Imagine a building where drug-sniffing dogs roam the corridors, air-quality sensors alert officials if anyone is inhaling a controlled substance, using the bathroom is a privilege rather than a right, clothing is searched in case anyone is hiding contraband up their sleeves, and those who are caught breaking the rules could face life-derailing punishments.
You might be imagining a prison. In fact, I have just described a public school in Texas, where the authorities are so obsessed with stopping teenagers from vaping that they are perfectly willing to treat them like inmates.
That's the only conclusion one can reach from this eye-opening Texas Tribune article, which details the state's draconian efforts to crack down on the vaping scourge. This year, Texas raised the vaping age from 18 to 21, and schools are pulling out all the stops—including installing "vape-detecting" sensors in the hallways—to prevent underage usage. The Tribune reports:
Vaping nicotine alone is prohibited for students under age 21, and an increasing number are being suspended or removed from regular classes and sent to alternative schools designed for students with disciplinary problems.
A smaller—but rapidly growing—number of students are being expelled when suspected of vaping THC, the mind-altering ingredient in marijuana and a felony-level controlled substance under state law. THC oils or waxes used in vape pens are almost always more potent than the marijuana plant. Police are called and students arrested in cases where officials simply suspect a vape pen contains illegal drugs.
As vaping continues to outpace traditional smoking among the nation's youth, students who a few years ago may have been charged with at most a misdemeanor for smoking a joint are now facing felony charges for having a vape pen in their backpacks.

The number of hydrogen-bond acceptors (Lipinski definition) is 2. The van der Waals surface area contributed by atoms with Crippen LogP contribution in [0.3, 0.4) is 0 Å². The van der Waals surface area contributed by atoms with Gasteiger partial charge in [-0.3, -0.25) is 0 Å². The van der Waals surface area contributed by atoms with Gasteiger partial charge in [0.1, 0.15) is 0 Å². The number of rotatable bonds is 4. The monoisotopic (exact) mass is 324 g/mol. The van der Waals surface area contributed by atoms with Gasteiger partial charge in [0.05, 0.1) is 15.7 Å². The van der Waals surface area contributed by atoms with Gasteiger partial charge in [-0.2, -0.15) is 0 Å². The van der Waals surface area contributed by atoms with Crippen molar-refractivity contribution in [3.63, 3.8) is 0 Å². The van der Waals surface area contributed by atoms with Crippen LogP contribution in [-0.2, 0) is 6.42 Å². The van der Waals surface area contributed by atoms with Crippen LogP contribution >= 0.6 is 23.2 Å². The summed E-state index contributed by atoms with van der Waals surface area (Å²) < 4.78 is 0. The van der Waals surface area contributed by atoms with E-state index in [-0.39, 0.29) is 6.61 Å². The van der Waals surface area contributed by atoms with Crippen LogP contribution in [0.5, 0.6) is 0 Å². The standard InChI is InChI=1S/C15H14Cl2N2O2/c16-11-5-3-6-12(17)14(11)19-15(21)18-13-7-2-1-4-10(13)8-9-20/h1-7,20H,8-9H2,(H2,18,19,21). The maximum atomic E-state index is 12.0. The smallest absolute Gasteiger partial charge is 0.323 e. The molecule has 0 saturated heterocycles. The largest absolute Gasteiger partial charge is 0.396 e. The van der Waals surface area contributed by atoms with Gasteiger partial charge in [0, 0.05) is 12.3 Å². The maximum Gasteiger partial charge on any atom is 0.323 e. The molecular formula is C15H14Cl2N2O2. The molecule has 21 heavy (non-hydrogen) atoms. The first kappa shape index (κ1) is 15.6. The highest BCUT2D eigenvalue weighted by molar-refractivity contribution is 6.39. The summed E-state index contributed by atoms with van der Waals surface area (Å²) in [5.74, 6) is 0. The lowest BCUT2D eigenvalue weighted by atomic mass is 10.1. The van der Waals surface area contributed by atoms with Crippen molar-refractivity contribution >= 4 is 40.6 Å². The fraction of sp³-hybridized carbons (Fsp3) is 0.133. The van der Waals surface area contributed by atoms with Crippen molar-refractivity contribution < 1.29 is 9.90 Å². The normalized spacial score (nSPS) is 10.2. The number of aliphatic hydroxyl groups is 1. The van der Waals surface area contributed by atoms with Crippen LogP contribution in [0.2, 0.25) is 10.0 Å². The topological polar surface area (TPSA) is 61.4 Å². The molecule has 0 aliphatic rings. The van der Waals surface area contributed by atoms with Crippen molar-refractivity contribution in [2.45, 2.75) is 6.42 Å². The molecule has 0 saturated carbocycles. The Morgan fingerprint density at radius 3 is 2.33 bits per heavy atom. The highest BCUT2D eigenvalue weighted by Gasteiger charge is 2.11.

The article highlights a few concrete examples. Student Thomas Williams-Platt, age 17, brought a vape pen into school that he had purchased from another student. Police conducted an on-site drug test that determined it contained THC. He was arrested, handcuffed, and booked into jail, where he spent hours in a cell "listening to the screams of other arrestees suffering from drug withdrawal." Texas law considers 17-year-olds to be adults for sentencing purposes, which meant that Williams-Platt could face felony charges.
That 17-year-olds in Texas are considered insufficiently mature to vape, but plenty old enough to go to prison, is an absurd and unconscionable hypocrisy. It's also the law.
When students are caught vaping, they are often immediately expelled and shipped off to alternative schools for serious wrongdoers. These are even worse environments for young people, described by Williams-Platt as a kind of "super strict kindergarten" where students learn very little, except perhaps to follow capricious and arbitrary rules. The number of Texas kids sentenced to these schools has increased 6o percent since last year, and officials say the war on vaping is largely to blame.
To the extent that vaping is harmful, most of the danger comes from consuming illicit, black market vaping products—the very sort of vaping that becomes more common as the industry is driven underground by overzealous legislators. But let's say the health concerns were well-founded. What's worse for the average teenager: vaping, or going to prison? There should be no doubt that the solution to this supposed problem—pulling kids out of good schools to send them to bad schools, treating them like inmates, and charging them with felonies—is significantly more harmful.
The war on vaping is a moral panic with terrible consequences for the very people it is supposedly designed to protect. Sadly, it is likely to get much worse. Various Republican and Democratic senators have proposed a federal measure to ban all tobacco products—including e-cigarettes—for everyone under the age of 21.